Life isn’t an RV park.  Family and friends aren’t short time neighbors.  Politicians aren’t short time neighbors.  It’s good to separate fun from reality.  It’s good to separate fiction from fact.  I never said it was easy…. but it’s good.

Thanks for stopping.  I’ll be here again tomorrow to chat, why not stop and see what’s up?


12 thoughts on “Stories about People

  1. Yes, admittedly we do the same over here in our sticks and bricks. Boy, a lot of that was going on during the hurricane but instead of just talking among ourselves we included some of the neighbors…and I’m sure they tell stories too.

    I liked your analogy to story telling an politics…very true. BTW, I have recently found a station that seems to report both sides fairly. I’ll have to see if it holds up over time, but it’s nice to hear something that is more balanced…everything has pros and cons. Actually, I hate the party system. I tend to vote for what the candidate stands for and I like some of both parties…go figure.

    Liked by 1 person

    1. Like you, I’ve always voted for people, not parties. But I’m an INTP and I rebel again most forms of organization and categorization as a matter of policy! 🙂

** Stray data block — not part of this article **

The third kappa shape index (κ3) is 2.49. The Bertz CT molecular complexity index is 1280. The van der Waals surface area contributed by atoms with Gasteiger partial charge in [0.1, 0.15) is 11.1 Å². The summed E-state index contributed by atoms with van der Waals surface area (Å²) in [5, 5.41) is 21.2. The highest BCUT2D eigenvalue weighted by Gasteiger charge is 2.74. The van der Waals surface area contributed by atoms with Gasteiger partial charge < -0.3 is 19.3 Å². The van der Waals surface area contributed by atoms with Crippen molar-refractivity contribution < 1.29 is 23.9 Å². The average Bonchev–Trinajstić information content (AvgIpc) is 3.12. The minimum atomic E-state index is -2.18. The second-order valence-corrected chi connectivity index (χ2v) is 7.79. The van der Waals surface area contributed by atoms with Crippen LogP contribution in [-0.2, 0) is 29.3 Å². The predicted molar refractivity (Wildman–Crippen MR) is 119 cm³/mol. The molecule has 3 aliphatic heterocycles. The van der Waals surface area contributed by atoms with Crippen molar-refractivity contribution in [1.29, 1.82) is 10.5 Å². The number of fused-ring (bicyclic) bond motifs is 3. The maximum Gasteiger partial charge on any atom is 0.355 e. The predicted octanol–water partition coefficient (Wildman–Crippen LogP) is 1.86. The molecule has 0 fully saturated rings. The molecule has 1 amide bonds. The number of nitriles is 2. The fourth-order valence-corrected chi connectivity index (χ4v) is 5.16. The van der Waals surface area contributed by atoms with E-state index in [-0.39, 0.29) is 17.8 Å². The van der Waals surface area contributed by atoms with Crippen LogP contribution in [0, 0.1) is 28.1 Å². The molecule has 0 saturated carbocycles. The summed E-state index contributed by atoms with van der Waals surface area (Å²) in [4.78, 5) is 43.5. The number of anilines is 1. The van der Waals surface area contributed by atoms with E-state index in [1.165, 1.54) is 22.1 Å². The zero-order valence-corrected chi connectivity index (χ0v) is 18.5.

You know, I tend to apply my “theory” about organized religion to most other organized entities. No matter what they were founded for, once they put down brick and mortar, once they start paying salaries instead of just doing the thing they are supposed to do they are no longer what they were founded to be! Forever after their idealism (if there ever was such) is tempered by the need for longevity/self-propagation. And therein lies the rub. People’s ideas of what it takes to live in terms of income and wages take on varying degrees of greed. And wonderful ideas have died because the founder/perpetrator was too greedy and sold out for $$$$ TV stations are among them.

      Liked by 1 person

      1. Look up Meyers-Briggs. While I’m not usually one for categorizing things/people I have found it helpful understanding my own personality a little more.



      2. It IS sort of interesting to consider the questions. Some of us fall more easily into single categories — others not so much. It’s also interesting to note the percentages of the population that share various traits — that I found particularly fascinating. I suspect that sharing 3 of 4 characteristics helps account for why we see many things similarly. 🙂